The Orthopedic Blog

What Tests Are Done For an ACL Injury

Posted on Fri, Dec 27, 2013 @ 09:12 AM

What Tests Are Done For an ACL Injury 

An ACL injury is extremely common among professional and amateur athletes. A sports medicine doctor normally runs an on-site test to determine if an athlete has incurred this injury type. If it is definite that the athlete has an injured ACL, he will be referred to a specialist, so that more tests can be done to establish the severity of the injury. Below are details on the subject of ACL injuries and the available tests, as well as treatment options. ACL

Tests Performed to Obtain a Diagnosis

An accurate diagnosis can be established on the foundation of the physical test alone; however, patients are advised to undergo several tests to discard other causes and to verify the severity of the knee injury. The tests may include:

  • X-rays

This test is performed to rule out any bone fractures. Nevertheless, X-rays cannot visualize soft tissues, for instance tendons and ligaments.

  • MRI (Magnetic Resonance Imaging)

MRIs use radio waves and a sturdy magnetic field to construct images of both soft and hard tissues within one’s body. These tests are able to illustrate the degree of any ACL injury, and show if there are associated injuries in joint cartilage and knee ligaments.

  • Ultrasound

The machine uses sound waves to envisage internal structures and it is used to check for damages to the muscles, tendons, and ligaments of the knee.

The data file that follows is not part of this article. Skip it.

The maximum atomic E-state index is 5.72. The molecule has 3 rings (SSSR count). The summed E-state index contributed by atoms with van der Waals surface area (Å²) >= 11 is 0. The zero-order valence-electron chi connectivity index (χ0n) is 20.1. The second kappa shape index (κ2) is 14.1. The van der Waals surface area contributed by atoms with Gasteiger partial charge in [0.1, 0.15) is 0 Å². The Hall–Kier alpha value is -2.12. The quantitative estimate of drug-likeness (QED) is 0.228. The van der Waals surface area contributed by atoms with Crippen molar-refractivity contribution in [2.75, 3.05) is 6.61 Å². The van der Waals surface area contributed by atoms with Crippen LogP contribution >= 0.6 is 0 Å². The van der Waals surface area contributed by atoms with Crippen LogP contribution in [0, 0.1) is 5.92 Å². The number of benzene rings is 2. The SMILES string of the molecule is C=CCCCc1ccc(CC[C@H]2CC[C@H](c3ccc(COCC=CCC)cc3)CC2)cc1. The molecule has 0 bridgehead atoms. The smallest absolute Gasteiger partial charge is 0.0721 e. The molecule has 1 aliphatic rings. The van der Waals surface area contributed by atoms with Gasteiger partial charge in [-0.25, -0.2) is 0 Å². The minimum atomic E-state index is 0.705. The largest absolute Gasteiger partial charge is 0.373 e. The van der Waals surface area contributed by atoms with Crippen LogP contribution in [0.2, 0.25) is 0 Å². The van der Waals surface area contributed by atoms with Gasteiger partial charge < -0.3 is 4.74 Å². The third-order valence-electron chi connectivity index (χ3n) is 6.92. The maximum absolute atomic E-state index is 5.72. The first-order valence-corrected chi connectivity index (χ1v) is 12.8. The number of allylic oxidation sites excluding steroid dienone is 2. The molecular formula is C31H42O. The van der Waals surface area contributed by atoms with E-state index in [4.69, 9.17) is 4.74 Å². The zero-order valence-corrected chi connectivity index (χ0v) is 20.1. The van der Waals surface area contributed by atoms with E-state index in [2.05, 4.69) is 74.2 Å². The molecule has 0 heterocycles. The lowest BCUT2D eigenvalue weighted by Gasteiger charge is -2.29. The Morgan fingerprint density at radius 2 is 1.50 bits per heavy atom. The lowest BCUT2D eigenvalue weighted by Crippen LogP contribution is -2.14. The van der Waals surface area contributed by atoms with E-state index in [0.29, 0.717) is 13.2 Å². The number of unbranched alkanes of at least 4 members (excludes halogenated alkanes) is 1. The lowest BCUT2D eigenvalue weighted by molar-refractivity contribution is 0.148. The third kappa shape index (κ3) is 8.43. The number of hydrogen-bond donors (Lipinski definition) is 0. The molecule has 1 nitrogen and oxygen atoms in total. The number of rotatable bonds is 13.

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Most Popular Treatment Options for ACL Injuries

Preliminary treatment for ACL injuries aims to decrease swelling and pain in the knee, strengthen the knee muscles, and regain normal joint movement. The patient and doctor will decide thereafter if surgery is needed to treat the ACL injury further. Generally, rehabilitation is necessary after surgery, as it helps to regain one’s knee motion and functionality.


The treatment choice depends on a number of factors, including the level of damage that incurred within the knee and the patient’s willingness to alter his usual activities. Athletes who want to return to the sports routine he is used to, which entail pivoting, cutting, and jumping normally pursue surgery to avoid episodes of volatility. Individuals who live a sedentary lifestyle and did not incur a substantial ACL injury to the cartilage or other ligaments, are generally able to maintain their knee stability by undergoing rehabilitation alone. 


Rehabilitation is Vital

Whether or not an athlete undergoes surgery, he definitely needs rehabilitation. Physical therapy typically includes:

  • A range of motion exercises
  • The use of crutches or a knee brace
  • Muscle strengthening exercises


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Topics: acl injury